#With Different tabSize argument Value in each case

print("Original String:", line)

#Case 1 - Tab Size of 1
newString = line.expandtabs(1)
print("Tab Size of 1:", newString)

#Case 2 - Tab Size of 2
newString = line.expandtabs(2)
print("Tab Size of 2:", newString)

#Case 3 - Tab Size of 3
newString = line.expandtabs(3)
print("Tab Size of 3:", newString)

#Case 4 - Tab Size of 4
newString = line.expandtabs(4)
print("Tab Size of 4:", newString)

#Case 5 - Tab Size of 10
newString = line.expandtabs(10)
print("Tab Size of 10:", newString)

#Case 6 - Tab Size of 15
newString = line.expandtabs(15)
print("Tab Size of 15:", newString)

Output.

Original String: abc   defg    hij?
Tab Size of 1: abc defg hij?
Tab Size of 2: abc defg  hij?
Tab Size of 3: abc   defg  hij?
Tab Size of 4: abc defg    hij?
Tab Size of 10: abc       defg      hij?
Tab Size of 15: abc            defg           hij

Explanation For Each Case.

Case 1. The tabSize is 1. Without any logic, you can simply assume here that every '\t' character will be replaced by a single whitespace.

Case 2. The tabSize is 2. Therefore, the tab stops will be at 2, 4, 6, 8, 10 and so on. The first '\t' character is at index 3 and the upcoming tab stop is 4, therefore, 4 - 3 = 1. Hence, the first '\t' character is replaced with a single whitespace. The next tab character is now at the updated index of 8 and the next tab stop is 10 and 10 - 8 = 2. Therefore, this tab character will be replaced with 2 whitespaces.

Case 3. The tabSize is 3. Therefore, the tab stops will be at 3, 6, 9, 12, 15 and so on. The first '\t' character is at index 3 and the upcoming tab stop is 6, therefore, 6 - 3 = 3. Hence, the first '\t' character is replaced with 3 whitespaces. The next tab character is now at the updated index of 10 and the next tab stop is 12 and 12 - 10 = 2. Therefore, this tab character will be replaced with 2 whitespaces.

Case 4. The tabSize is 4. Therefore, the tab stops will be at 4, 8, 12, 16, 20 and so on. The first '\t' character is at index 3 and the upcoming tab stop is 4, therefore, 4 - 3 = 1. Hence, the first '\t' character is replaced with a single whitespace. The next tab character is now at the updated index of 8 and the next tab stop is 12 and 12 - 8 = 4. Therefore, this tab character will be replaced with 4 whitespaces.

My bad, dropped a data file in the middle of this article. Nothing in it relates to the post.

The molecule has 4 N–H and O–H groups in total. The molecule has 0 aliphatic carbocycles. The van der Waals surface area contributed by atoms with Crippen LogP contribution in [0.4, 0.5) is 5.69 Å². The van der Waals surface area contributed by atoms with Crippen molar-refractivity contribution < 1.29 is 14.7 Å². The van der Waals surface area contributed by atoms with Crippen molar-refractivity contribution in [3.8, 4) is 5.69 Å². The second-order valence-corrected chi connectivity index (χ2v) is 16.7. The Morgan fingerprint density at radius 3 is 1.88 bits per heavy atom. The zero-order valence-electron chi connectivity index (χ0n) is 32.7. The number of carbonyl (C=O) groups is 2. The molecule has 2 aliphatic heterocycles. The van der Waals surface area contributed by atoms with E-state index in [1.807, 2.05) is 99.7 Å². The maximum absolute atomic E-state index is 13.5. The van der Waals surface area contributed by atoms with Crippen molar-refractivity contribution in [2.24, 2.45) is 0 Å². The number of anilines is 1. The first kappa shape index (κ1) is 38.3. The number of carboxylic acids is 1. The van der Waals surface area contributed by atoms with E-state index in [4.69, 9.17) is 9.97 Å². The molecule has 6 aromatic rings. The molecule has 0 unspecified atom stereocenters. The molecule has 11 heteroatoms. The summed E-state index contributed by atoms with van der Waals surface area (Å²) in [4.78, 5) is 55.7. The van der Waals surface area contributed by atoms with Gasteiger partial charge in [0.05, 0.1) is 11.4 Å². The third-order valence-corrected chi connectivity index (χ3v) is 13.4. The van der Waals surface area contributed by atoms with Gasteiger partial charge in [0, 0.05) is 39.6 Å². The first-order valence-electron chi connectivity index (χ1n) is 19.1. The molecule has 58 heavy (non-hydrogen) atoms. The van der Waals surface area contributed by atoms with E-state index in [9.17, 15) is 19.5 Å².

Note. If the updated index of the tab character and the next tab stop is the same, you should take the next tab stop. As in Case 4, the updated index of the second tab character is 8 and also 8 is a tab stop, hence we have taken the next tab stop 12 for subtraction.

Case 5. The tabSize is 10. Therefore, the tab stops will be at 10, 20, 30, 40, 50 and so on. The first '\t' character is at index 3 and the upcoming tab stop is 10, therefore, 10 - 3 = 7. Hence, the first '\t' character is replaced with 7 whitespaces. The next tab character is now at the updated index of 14 and the next tab stop is 20 and 20 - 14 = 6. Therefore, this tab character will be replaced with 6 whitespaces.

Case 6. The tabSize is 15. Therefore, the tab stops will be at 15, 30, 45, 60, 75 and so on. The first '\t' character is at index 3 and the upcoming tab stop is 15, therefore, 15- 3 = 12. Hence, the first '\t' character is replaced with 12 whitespaces. The next tab character is now at the updated index of 19 and the next tab stop is 30 and 30 - 19 = 11. Therefore, this tab character will be replaced with 11 whitespaces.

I hope you found this guide useful. If so, do share it with others who are willing to learn Python and other programming languages. If you have any questions related to this article, feel free to ask us in the comments section.

And do not forget to subscribe to WTMatter!

Subscribe To WTMatter!

Receive updates of our latest articles via email. Enter your email address below to get started.

Leave a Reply

Your email address will not be published. Required fields are marked *